Feb. 21, 2013 at 7:48 AM ET
Senate Republicans have vowed to block President Obama’s nomination of Richard Cordray to become director of the Consumer Financial Protection Bureau unless Congress takes steps that would weaken the agency.
In a recent letter to the White House, Senate Minority Leader Mitch McConnell, R-Ky., and 42 GOP colleagues said they will continue to oppose the consideration “of any nominee, regardless of party affiliation” until changes are made to “ensure accountability and transparency” at the CFPB.
Sen. McConnell said Republicans have “serious concerns about the lack of congressional oversight of the agency and the lack of normal, democratic checks on its sole director, who would wield nearly unprecedented powers.”
Consumer groups and Democrats on Capitol Hill are outraged at what they believe is a blatant attempt to muzzle the consumer watchdog agency.
“They’re playing politics with the pocketbooks of the American people and the safety of our economy,” said consumer advocate Ed Mierzwinski of U.S. PIRG.
“Republicans are trying to dismantle the consumer protection bureau and put the power back in the hands of big corporations,” said Senate Majority Leader Harry Reid, D-Nev., in a statement. “American consumers deserve a cop on the beat to advocate for their interests against reckless corporations and their armies of lawyers seeking to take advantage.”
The outcome of this power struggle will affect all Americans because the CFPB regulates the businesses that control so much of our financial lives, including banks, credit card issuers, mortgage lenders, debt collectors and credit reporting agencies.
In just 19 months, the agency has issued numerous rules designed to bring fairness and transparency to the financial marketplace. It has also levied record fines against some of the biggest financial companies in the country, resulting in $425 million being refunded to consumers.
What exactly do GOP lawmakers want?
Republicans say they want Congress to change the CFPB’s governance, funding and oversight before they will vote on a director for the agency.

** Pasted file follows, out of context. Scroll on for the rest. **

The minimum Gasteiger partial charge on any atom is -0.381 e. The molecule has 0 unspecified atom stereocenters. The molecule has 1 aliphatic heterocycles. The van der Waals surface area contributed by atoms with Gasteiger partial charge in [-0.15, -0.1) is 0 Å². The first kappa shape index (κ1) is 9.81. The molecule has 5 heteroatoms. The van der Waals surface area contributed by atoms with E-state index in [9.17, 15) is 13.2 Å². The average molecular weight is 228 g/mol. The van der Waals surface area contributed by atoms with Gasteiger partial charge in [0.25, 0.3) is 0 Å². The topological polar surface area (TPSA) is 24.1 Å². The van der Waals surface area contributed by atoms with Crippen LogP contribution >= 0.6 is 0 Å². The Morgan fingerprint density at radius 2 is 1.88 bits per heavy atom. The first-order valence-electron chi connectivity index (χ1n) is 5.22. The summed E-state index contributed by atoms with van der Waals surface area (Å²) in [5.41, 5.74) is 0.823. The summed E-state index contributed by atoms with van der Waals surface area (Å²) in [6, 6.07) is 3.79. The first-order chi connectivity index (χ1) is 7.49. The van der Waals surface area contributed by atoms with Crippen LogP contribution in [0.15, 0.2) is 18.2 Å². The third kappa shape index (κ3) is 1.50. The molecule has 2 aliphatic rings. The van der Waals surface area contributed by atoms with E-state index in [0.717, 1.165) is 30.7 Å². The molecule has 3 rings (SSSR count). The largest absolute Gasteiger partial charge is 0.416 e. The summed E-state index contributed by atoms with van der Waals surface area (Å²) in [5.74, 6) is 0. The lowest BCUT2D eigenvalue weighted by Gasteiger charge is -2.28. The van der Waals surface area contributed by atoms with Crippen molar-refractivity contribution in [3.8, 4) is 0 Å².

George Washington University law professor Arthur Wilmarth, Jr. wrote an analysis of the proposed changes in a paper titled: “The Financial Services Industry’s Misguided Quest to Undermine the Consumer Financial Protection Bureau.” Here’s how he addressed the GOP’s proposed changes:
There are reasonable arguments on both sides as to whether the agency should be run by a director or a commission. While a single director increases accountability, a bipartisan commission might include a broader range of views. But the commission structure increases the possibility of deadlock if a single position is vacant.
Weighing all the factors – efficiency, stability, decisiveness and accountability – Prof. Wilmarth concluded that keeping a single-director makes the most sense.
Currently, the CFPB’s budget comes from the Federal Reserve and is capped at 12 percent of the Board’s budget each year.
If the CFPB does not have guaranteed funding and must seek Congressional budget approval each year, it is subject to Congressional whim and therefore pressure from business groups.
“The two agencies that don’t have assured funding – the Securities and Exchange Commission and the Commodity Futures Trading Commission – the industry strangles them through the appropriations process and makes them unable to accomplish their mission,” Wilmarth explained. “Obviously, the industry wants this because they don’t want the CFPB to be effective.”
The federal law that created the CFPB already defines and limits its regulatory powers. It establishes various layers of oversight. The agency reports to Congress (so far Corday has testified 30 times) and is watched by the General Accounting Office.
The CFPB – unlike any other financial regulatory agency – is also subject to review by the Financial Stability Oversight Council (FSOC) which can veto any bureau rule that’s shown to put “the safety and soundness” of the U.S. banking system or the “stability” of the U.S. financial system at risk.
Republicans want to give the FSOC the power to veto any CFPB rule that negatively impacts even a single bank or financial institution.
Wilmarth believes this would make it too easy to override CFPB actions and would give responsibility for consumer protection back to “the same agencies that failed to protect both consumers and our financial markets during the past decade.”
Democrats go on the offensive
Three Democratic members of the Senate Banking Committee, Jack Reed of Rhode Island, Sherrod Brown of Ohio and Elizabeth Warren of Massachusetts, have called on their Republican colleagues to put Cordray’s nomination to an up-or-down vote.
Confirming a CFPB director would “help consumers and strengthen our financial marketplace,” they said in a joint news release.
Sen. Warren knows more about this issue than most members of Congress. She’s the former Harvard professor who helped launch the CFPB in 2010 after it was created as part of the Dodd-Frank Wall Street Reform and Consumer Protection Act.
She warned that this latest example of Congressional gridlock hurts everyone.
“Political stalemates don’t end in more government or less government, but in bad government – government that lacks the clarity and predictability that our businesses need to plan for the future, to serve their customers, and to create jobs,” Warren said.